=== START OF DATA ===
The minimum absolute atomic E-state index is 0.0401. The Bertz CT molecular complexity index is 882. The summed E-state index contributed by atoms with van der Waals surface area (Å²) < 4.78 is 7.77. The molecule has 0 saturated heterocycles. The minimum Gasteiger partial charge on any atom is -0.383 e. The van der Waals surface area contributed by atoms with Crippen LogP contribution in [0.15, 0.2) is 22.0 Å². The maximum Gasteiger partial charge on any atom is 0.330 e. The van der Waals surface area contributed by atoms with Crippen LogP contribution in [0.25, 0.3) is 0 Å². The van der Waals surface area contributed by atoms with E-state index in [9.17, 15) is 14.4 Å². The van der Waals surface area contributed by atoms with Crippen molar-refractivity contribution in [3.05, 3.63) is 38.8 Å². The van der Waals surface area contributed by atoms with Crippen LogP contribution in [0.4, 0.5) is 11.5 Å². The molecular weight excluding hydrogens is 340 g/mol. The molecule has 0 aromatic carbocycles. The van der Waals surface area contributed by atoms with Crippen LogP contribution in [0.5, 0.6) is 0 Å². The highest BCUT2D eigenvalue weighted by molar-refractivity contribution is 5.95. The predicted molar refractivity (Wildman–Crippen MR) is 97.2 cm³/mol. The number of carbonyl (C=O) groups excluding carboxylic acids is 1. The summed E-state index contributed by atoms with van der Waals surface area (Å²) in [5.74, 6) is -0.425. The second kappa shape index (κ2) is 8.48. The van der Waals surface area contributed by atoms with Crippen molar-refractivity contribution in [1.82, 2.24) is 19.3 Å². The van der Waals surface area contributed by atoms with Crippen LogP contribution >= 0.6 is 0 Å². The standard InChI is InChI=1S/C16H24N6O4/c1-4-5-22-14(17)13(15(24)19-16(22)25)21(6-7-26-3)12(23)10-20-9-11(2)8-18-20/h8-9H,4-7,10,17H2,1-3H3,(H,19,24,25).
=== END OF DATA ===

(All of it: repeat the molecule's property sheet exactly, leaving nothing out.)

The minimum absolute atomic E-state index is 0.0401. The Bertz CT molecular complexity index is 882. The summed E-state index contributed by atoms with van der Waals surface area (Å²) < 4.78 is 7.77. The molecule has 0 saturated heterocycles. The minimum Gasteiger partial charge on any atom is -0.383 e. The van der Waals surface area contributed by atoms with Crippen LogP contribution in [0.15, 0.2) is 22.0 Å². The maximum Gasteiger partial charge on any atom is 0.330 e. The van der Waals surface area contributed by atoms with Crippen LogP contribution in [0.25, 0.3) is 0 Å². The van der Waals surface area contributed by atoms with E-state index in [9.17, 15) is 14.4 Å². The van der Waals surface area contributed by atoms with Crippen molar-refractivity contribution in [3.05, 3.63) is 38.8 Å². The van der Waals surface area contributed by atoms with Crippen LogP contribution in [0.4, 0.5) is 11.5 Å². The molecular weight excluding hydrogens is 340 g/mol. The molecule has 0 aromatic carbocycles. The van der Waals surface area contributed by atoms with Crippen LogP contribution in [0.5, 0.6) is 0 Å². The highest BCUT2D eigenvalue weighted by molar-refractivity contribution is 5.95. The predicted molar refractivity (Wildman–Crippen MR) is 97.2 cm³/mol. The number of carbonyl (C=O) groups excluding carboxylic acids is 1. The summed E-state index contributed by atoms with van der Waals surface area (Å²) in [5.74, 6) is -0.425. The second kappa shape index (κ2) is 8.48. The van der Waals surface area contributed by atoms with Crippen molar-refractivity contribution in [1.82, 2.24) is 19.3 Å². The van der Waals surface area contributed by atoms with Crippen LogP contribution >= 0.6 is 0 Å². The standard InChI is InChI=1S/C16H24N6O4/c1-4-5-22-14(17)13(15(24)19-16(22)25)21(6-7-26-3)12(23)10-20-9-11(2)8-18-20/h8-9H,4-7,10,17H2,1-3H3,(H,19,24,25).